The editorial “When a Penny Saved Is Taxed” is correct to point out that incentives matter. Surely there are ways the tax code can be altered to encourage saving among lower-income individuals–and everybody else.
But it’s poverty, not welfare policy, that keeps assets low. A study in the Winter 2006 Journal of Human Resources found, “Consistent with other recent studies, … [we found] little evidence that asset limits have an effect on the amount of liquid assets that single mothers hold.”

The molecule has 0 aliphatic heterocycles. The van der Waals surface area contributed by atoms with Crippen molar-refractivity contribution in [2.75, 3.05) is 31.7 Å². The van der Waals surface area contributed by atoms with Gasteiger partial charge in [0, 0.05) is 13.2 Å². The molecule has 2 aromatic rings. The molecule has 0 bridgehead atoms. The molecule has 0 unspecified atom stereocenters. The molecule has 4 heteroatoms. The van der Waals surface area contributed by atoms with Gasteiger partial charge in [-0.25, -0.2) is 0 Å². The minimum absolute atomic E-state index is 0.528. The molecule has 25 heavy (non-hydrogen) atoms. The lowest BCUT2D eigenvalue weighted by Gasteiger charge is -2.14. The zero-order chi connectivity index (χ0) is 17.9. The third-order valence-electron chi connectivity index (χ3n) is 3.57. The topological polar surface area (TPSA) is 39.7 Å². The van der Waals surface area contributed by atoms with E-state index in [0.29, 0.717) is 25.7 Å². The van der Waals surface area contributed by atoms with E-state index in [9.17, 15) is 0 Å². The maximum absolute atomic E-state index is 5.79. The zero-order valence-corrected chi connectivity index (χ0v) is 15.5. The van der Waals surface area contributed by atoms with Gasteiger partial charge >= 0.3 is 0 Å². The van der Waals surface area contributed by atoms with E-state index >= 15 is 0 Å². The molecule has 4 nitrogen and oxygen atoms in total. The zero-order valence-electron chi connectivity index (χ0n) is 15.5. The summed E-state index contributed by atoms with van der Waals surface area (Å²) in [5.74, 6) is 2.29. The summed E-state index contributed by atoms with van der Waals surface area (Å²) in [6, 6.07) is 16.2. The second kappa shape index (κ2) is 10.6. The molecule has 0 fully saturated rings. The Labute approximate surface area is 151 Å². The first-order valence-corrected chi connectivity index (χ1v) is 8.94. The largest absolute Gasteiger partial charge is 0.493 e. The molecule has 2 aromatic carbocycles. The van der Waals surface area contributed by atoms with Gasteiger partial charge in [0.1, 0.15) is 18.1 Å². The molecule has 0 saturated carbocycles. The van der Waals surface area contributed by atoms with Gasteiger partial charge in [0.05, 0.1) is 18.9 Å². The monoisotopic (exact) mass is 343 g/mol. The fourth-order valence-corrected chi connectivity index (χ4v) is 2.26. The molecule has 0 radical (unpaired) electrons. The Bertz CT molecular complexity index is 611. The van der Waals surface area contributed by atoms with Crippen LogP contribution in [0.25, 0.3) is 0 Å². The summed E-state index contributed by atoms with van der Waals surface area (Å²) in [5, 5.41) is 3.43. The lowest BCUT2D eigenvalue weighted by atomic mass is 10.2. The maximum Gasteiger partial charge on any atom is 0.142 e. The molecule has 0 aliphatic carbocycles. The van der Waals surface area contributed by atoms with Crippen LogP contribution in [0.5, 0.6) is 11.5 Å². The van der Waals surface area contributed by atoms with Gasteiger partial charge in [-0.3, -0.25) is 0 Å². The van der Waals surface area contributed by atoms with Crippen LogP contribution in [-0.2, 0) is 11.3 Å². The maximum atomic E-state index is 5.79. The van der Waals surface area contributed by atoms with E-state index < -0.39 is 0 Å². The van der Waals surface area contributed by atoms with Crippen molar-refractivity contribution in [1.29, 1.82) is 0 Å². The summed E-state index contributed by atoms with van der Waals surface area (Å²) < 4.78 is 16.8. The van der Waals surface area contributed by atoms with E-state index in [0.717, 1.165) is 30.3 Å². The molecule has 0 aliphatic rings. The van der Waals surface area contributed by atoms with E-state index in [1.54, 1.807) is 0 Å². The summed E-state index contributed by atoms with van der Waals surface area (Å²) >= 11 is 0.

All incentives count, and the possibility of losing one’s welfare check is not only a disincentive to saving, it’s a disincentive to staying on welfare. That was the aim of welfare reform in the first place. Welfare is supposed to be temporary help that enables people to get into the workforce. Staying on welfare will keep one poor regardless of how much the program “allows” one to save.
Incentives matter to everybody, and the huge tax increases that would be caused by a return to the old welfare system and addition of further opportunities for wealthy elderly people to hide their assets so as to get more taxpayers’ money would do infinitely more harm than good.
S. T. Karnick ([email protected]) is research director for The Heartland Institute.